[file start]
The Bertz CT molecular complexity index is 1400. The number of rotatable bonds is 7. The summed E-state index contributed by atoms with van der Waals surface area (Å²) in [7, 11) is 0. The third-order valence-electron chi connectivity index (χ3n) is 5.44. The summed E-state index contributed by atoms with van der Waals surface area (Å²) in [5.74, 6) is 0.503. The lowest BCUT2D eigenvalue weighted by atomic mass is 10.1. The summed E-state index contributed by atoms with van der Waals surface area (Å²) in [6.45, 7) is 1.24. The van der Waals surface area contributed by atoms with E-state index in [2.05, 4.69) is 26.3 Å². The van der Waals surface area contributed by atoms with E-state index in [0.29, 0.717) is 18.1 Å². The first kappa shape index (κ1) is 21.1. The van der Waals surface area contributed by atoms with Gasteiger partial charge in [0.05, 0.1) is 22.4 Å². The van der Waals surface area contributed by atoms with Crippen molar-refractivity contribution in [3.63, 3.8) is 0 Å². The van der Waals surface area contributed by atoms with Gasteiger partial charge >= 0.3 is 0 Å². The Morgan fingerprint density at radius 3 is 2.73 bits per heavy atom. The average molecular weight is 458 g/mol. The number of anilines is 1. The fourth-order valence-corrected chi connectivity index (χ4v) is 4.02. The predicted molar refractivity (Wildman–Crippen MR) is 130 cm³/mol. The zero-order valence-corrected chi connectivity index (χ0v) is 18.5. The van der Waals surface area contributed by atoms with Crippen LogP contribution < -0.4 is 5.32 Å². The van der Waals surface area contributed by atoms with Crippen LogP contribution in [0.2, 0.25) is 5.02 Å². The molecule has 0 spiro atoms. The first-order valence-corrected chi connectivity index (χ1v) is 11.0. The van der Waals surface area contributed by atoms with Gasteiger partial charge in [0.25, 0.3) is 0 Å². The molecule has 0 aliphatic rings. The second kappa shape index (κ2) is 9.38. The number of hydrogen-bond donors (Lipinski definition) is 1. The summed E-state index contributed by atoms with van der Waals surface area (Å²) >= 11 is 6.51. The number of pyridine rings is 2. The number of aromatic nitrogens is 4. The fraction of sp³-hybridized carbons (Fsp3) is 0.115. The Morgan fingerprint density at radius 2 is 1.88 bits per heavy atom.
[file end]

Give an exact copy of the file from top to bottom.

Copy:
The Bertz CT molecular complexity index is 1400. The number of rotatable bonds is 7. The summed E-state index contributed by atoms with van der Waals surface area (Å²) in [7, 11) is 0. The third-order valence-electron chi connectivity index (χ3n) is 5.44. The summed E-state index contributed by atoms with van der Waals surface area (Å²) in [5.74, 6) is 0.503. The lowest BCUT2D eigenvalue weighted by atomic mass is 10.1. The summed E-state index contributed by atoms with van der Waals surface area (Å²) in [6.45, 7) is 1.24. The van der Waals surface area contributed by atoms with E-state index in [2.05, 4.69) is 26.3 Å². The van der Waals surface area contributed by atoms with E-state index in [0.29, 0.717) is 18.1 Å². The first kappa shape index (κ1) is 21.1. The van der Waals surface area contributed by atoms with Gasteiger partial charge in [0.05, 0.1) is 22.4 Å². The van der Waals surface area contributed by atoms with Crippen molar-refractivity contribution in [3.63, 3.8) is 0 Å². The van der Waals surface area contributed by atoms with Gasteiger partial charge >= 0.3 is 0 Å². The Morgan fingerprint density at radius 3 is 2.73 bits per heavy atom. The average molecular weight is 458 g/mol. The number of anilines is 1. The fourth-order valence-corrected chi connectivity index (χ4v) is 4.02. The predicted molar refractivity (Wildman–Crippen MR) is 130 cm³/mol. The zero-order valence-corrected chi connectivity index (χ0v) is 18.5. The van der Waals surface area contributed by atoms with Crippen LogP contribution < -0.4 is 5.32 Å². The van der Waals surface area contributed by atoms with Crippen LogP contribution in [0.2, 0.25) is 5.02 Å². The molecule has 0 spiro atoms. The first-order valence-corrected chi connectivity index (χ1v) is 11.0. The van der Waals surface area contributed by atoms with Gasteiger partial charge in [0.25, 0.3) is 0 Å². The molecule has 0 aliphatic rings. The second kappa shape index (κ2) is 9.38. The number of hydrogen-bond donors (Lipinski definition) is 1. The summed E-state index contributed by atoms with van der Waals surface area (Å²) >= 11 is 6.51. The number of pyridine rings is 2. The number of aromatic nitrogens is 4. The fraction of sp³-hybridized carbons (Fsp3) is 0.115. The Morgan fingerprint density at radius 2 is 1.88 bits per heavy atom.